The Obesity Crisis
Managing weight loss in horses is vital, especially when your horse or pony is an easy keeper. It’s hard when you have a pony that’s looking too well for the good of their health. But with persistence and determination and correct dietary support, there’s a healthy way to achieve great results. Adding Fibregenix Lami Low-Cal to the diet has enabled Kristy’s pony (photo left) to shed those extra kilos.
“My daughter’s pony, Holly, has always been a heavy set lady but with Lami Low-Cal and a lot of hard work (on Holly’s behalf), I finally have her looking amazing. Lami Low-Cal pellets saved her…..”
Kristy M, NSW
You have to remember when you have an overweight horse/pony you can’t deprive them of feed. By this, I mean reducing total dry matter feed intake to 1% or below. Horses and ponies generally need approx. 2% of their body weight in total dry matter intake per day. This satisfies gut fill and digestive health. Equines have evolved to be trickle feeders. The digestive system is genetically wired to be eating for long periods of the day – up to 18 hours. Below 1% can create a risk of colic, ulcers as well as mental stress which can lead to stereotypical behaviour.
Your horse’s weight gain may have crept up over the years without you noticing. It’s only when that girth buckle or rug straps needs letting out, that you suddenly see what’s been going on. What you need to remember is weight loss shouldn’t be rushed if it’s to be healthy. Crash diets for horses don’t work any more than they do for humans.
Apart from the risk of metabolic problems eg, Cushing’s, PSSM, Insulin resistance, laminitis, EMS, etc, obesity will affect joint health. Although degenerative changes occur over the years, being overweight can result in far more serious joint issues than necessary.
To manage your horse’s weight make the following:
- Weigh on a weighbridge, scales or use a weigh tape (less accurate)
- Assess Body Condition Score
- Evaluate the current feeding programme.
- Consider the weekly workload and soundness for exercise
- Set realistic weight loss goals. Aim for around 0.5% per week. Reassess every 2-4 weeks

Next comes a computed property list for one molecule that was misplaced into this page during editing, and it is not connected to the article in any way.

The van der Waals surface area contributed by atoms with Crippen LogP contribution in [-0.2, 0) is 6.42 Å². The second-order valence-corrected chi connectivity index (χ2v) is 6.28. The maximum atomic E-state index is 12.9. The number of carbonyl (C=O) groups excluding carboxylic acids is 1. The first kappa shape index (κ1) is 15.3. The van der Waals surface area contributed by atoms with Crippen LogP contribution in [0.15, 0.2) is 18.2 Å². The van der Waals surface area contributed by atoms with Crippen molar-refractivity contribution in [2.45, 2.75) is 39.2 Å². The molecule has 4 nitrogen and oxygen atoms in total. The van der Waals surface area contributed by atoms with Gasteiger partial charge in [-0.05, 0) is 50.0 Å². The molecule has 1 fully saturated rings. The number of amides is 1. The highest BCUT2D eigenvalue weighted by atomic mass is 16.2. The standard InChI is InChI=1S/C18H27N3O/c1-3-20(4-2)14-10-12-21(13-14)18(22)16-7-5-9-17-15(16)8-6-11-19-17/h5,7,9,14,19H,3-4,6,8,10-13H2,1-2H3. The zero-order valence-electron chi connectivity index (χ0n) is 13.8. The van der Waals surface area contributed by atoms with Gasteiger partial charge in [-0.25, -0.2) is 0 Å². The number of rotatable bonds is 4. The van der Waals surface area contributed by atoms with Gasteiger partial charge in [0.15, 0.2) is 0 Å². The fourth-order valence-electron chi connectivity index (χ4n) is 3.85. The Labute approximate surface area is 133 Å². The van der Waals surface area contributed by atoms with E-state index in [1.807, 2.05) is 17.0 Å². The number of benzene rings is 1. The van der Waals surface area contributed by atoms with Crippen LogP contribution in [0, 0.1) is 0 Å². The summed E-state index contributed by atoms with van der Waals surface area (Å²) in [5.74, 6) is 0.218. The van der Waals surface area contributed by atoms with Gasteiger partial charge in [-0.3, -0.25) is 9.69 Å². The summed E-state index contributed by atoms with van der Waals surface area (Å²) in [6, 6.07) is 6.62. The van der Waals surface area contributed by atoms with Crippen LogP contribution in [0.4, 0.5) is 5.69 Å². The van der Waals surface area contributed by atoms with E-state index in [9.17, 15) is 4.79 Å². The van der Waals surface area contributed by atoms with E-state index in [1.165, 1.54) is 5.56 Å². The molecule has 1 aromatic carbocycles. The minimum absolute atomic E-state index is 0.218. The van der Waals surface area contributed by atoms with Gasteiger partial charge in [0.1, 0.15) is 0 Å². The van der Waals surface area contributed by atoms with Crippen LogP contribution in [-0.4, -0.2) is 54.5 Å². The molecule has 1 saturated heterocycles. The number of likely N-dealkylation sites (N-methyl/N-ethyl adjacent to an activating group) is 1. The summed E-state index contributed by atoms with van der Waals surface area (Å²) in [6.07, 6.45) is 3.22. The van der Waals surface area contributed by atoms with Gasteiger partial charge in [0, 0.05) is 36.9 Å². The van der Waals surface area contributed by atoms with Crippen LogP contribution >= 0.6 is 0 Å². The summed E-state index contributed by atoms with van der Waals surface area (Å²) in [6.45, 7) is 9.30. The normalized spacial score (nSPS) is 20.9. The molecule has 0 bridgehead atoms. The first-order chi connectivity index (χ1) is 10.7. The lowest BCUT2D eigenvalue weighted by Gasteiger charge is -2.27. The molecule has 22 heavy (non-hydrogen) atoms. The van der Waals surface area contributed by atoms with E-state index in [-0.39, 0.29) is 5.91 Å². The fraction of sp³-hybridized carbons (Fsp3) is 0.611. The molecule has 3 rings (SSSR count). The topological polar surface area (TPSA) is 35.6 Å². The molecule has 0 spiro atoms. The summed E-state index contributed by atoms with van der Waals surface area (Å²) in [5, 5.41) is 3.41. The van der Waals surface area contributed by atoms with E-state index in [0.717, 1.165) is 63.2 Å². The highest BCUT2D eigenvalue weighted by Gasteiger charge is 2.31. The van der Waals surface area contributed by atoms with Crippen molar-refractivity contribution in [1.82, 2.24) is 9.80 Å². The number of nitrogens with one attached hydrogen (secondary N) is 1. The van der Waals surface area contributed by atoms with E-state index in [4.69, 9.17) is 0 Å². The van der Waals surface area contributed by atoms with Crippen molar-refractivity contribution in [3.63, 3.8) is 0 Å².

- Make all dietary changes gradually and avoid prolonged periods of not feeding
- Never suddenly starve obese ponies, donkeys and miniature horses (especially if pregnant). This can result in hyperlipemia
- Develop a weight management programme once the desired weight/condition has been achieved
So what can you do when the natural feeding pattern of the horse is for unrestricted access to pasture? Keep feeding – don’t starve. The key to weight loss is to feed less nutritious forage. Think fewer calories but still maintaining enough to not upset the digestive system which would create digestive problems. Reduce the standard 2% daily intake down to 1.5% or in extreme cases 1%.
Restricted grazing is an essential part of weight loss. Furthermore, some or all of the below can be employed.
- Turn out just at night when the grass fructans are at their lowest
- Use a grazing muzzle
- Create a strip graze protocol in the paddocks
- Consider yarding your horse/pony with a slow feeder hay net -(vital if there are accompanying metabolic issues)
Be mindful that reducing forage, whilst good for calorie control, can result in vitamin A, E, essential fatty acid and other nutrient deficiencies. These will need to be supplemented, particularly at times of the year when the paddocks might be sun-scorched or overgrazed. Lami Low-Cal will support restricted grazing and the diet in general, ensuring your horse/pony stays healthy on his weight loss journey.
Check List for Managing Weight loss in Horses and Ponies
- Whether a brisk walk in the bush, a lunge, horse-walker exercise or work over poles, etc. ALL exercise is important to help horses get in better body condition.
- Keep feeding – Don’t starve your horse. After the first week, the aim is to lose between 0.5% and 1% of body weight per week. Rates higher than this can become dangerous. Vet practices often have portable weighbridges and will visit yards, or try a weigh tape for a less accurate but ball-park figure.
- Feed little and often – Many horses are fed unlimited forage in summer when pasture is less available. The quality of forage and quantity being fed is important. Avoid long periods of fasting by using small-mesh haynets and splitting the daily ration into several evenly-spread portions. Horse owners often worry about gastric ulcers when restricting feed intake, but fasting overnight or for short periods during the day isn’t a problem.
- Low sugar – Make low sugar forage the bulk of the diet. Soaking hay in cold water for about an hour is recommended to help reduce sugar levels. Consider submitting hay for forage analysis.
- Trickle feeding – If no access to pasture and at low level of exercise, a reasonable starting point is to feed 1.5% of body weight of hay per day. Divide into several smaller meals to encourage continuous trickle feeding.
- Add a Balancer – Feeding a low-calorie balancer is recommended for any horse on a forage-only diet. Try Fibregenix Lami Low-Cal, the diet feed balancer.
- Restrict grazing – Limit access to pasture. Grass can contain as much sugar as horse/pony pellets especially in Spring.
- Treats – Avoid treats such as carrots and apples. Look for low-sugar fibre based treats.
Conclusion to Managing Weight Loss In Horses
Keep notes – Monitor and record the results. Take fortnightly or monthly girth and belly circumference measurements, body condition scores, and if available weigh on a weighbridge. Consult your vet/nutritionist after four to six weeks and review the feeding plan.
Managing weight loss in horses can be a case of ‘tough love’, but it’s our responsibility to keep them fit and healthy for prolonged and happy life. Persistence is key – being diligent and maintaining your horse at a healthy weight will potentially save him from weight-related illnesses, as well as being easier on your purse.